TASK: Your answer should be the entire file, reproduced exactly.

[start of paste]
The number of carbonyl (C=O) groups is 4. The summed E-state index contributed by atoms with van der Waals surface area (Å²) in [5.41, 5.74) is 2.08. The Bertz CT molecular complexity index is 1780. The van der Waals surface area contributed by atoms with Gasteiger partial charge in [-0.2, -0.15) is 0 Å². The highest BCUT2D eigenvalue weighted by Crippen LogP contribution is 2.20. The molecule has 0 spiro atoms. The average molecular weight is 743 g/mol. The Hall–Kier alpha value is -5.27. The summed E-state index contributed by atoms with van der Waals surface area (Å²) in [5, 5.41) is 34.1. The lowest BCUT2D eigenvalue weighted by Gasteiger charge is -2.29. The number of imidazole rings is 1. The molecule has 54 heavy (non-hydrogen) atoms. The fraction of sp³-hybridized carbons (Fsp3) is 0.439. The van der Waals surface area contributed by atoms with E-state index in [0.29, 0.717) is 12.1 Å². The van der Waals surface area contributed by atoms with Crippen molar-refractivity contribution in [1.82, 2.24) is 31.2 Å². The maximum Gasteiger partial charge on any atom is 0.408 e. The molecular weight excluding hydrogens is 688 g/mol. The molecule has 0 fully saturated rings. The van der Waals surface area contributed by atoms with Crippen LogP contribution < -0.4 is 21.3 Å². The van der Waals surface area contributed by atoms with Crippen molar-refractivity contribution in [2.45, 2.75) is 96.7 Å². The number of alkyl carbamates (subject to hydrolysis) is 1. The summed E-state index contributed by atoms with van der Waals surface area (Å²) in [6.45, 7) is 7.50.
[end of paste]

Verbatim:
The number of carbonyl (C=O) groups is 4. The summed E-state index contributed by atoms with van der Waals surface area (Å²) in [5.41, 5.74) is 2.08. The Bertz CT molecular complexity index is 1780. The van der Waals surface area contributed by atoms with Gasteiger partial charge in [-0.2, -0.15) is 0 Å². The highest BCUT2D eigenvalue weighted by Crippen LogP contribution is 2.20. The molecule has 0 spiro atoms. The average molecular weight is 743 g/mol. The Hall–Kier alpha value is -5.27. The summed E-state index contributed by atoms with van der Waals surface area (Å²) in [5, 5.41) is 34.1. The lowest BCUT2D eigenvalue weighted by Gasteiger charge is -2.29. The number of imidazole rings is 1. The molecule has 54 heavy (non-hydrogen) atoms. The fraction of sp³-hybridized carbons (Fsp3) is 0.439. The van der Waals surface area contributed by atoms with E-state index in [0.29, 0.717) is 12.1 Å². The van der Waals surface area contributed by atoms with Crippen molar-refractivity contribution in [1.82, 2.24) is 31.2 Å². The maximum Gasteiger partial charge on any atom is 0.408 e. The molecular weight excluding hydrogens is 688 g/mol. The molecule has 0 fully saturated rings. The van der Waals surface area contributed by atoms with Crippen LogP contribution < -0.4 is 21.3 Å². The van der Waals surface area contributed by atoms with Crippen molar-refractivity contribution in [2.45, 2.75) is 96.7 Å². The number of alkyl carbamates (subject to hydrolysis) is 1. The summed E-state index contributed by atoms with van der Waals surface area (Å²) in [6.45, 7) is 7.50.